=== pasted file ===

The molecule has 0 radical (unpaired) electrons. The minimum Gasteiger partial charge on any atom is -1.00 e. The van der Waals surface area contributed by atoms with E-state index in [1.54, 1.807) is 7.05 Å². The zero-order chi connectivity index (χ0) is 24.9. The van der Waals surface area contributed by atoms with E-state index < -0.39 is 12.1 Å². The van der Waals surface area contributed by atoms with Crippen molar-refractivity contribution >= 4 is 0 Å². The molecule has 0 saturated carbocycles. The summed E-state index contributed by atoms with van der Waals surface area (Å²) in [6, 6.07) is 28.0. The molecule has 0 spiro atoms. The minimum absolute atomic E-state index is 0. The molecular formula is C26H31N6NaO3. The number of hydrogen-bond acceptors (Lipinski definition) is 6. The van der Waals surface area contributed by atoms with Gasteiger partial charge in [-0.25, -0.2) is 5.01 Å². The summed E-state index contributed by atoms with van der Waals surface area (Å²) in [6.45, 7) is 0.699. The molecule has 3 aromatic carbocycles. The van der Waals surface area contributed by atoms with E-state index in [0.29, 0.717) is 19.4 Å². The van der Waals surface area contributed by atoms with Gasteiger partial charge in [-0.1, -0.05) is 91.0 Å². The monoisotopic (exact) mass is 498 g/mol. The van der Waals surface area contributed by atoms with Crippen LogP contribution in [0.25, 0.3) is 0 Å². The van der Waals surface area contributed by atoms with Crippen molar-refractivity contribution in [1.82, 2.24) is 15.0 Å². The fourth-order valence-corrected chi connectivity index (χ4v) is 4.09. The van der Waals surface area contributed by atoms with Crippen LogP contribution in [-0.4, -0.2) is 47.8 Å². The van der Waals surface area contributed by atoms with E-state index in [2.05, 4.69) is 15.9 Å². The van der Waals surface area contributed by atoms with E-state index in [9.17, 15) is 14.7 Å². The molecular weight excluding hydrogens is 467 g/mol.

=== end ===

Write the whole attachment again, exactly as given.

The molecule has 0 radical (unpaired) electrons. The minimum Gasteiger partial charge on any atom is -1.00 e. The van der Waals surface area contributed by atoms with E-state index in [1.54, 1.807) is 7.05 Å². The zero-order chi connectivity index (χ0) is 24.9. The van der Waals surface area contributed by atoms with E-state index < -0.39 is 12.1 Å². The van der Waals surface area contributed by atoms with Crippen molar-refractivity contribution >= 4 is 0 Å². The molecule has 0 saturated carbocycles. The summed E-state index contributed by atoms with van der Waals surface area (Å²) in [6, 6.07) is 28.0. The molecule has 0 spiro atoms. The minimum absolute atomic E-state index is 0. The molecular formula is C26H31N6NaO3. The number of hydrogen-bond acceptors (Lipinski definition) is 6. The van der Waals surface area contributed by atoms with Gasteiger partial charge in [-0.25, -0.2) is 5.01 Å². The summed E-state index contributed by atoms with van der Waals surface area (Å²) in [6.45, 7) is 0.699. The molecule has 3 aromatic carbocycles. The van der Waals surface area contributed by atoms with E-state index in [0.29, 0.717) is 19.4 Å². The van der Waals surface area contributed by atoms with Gasteiger partial charge in [-0.1, -0.05) is 91.0 Å². The monoisotopic (exact) mass is 498 g/mol. The van der Waals surface area contributed by atoms with Crippen LogP contribution in [0.25, 0.3) is 0 Å². The van der Waals surface area contributed by atoms with Crippen molar-refractivity contribution in [1.82, 2.24) is 15.0 Å². The fourth-order valence-corrected chi connectivity index (χ4v) is 4.09. The van der Waals surface area contributed by atoms with Crippen LogP contribution in [-0.4, -0.2) is 47.8 Å². The van der Waals surface area contributed by atoms with E-state index in [2.05, 4.69) is 15.9 Å². The van der Waals surface area contributed by atoms with E-state index in [9.17, 15) is 14.7 Å². The molecular weight excluding hydrogens is 467 g/mol.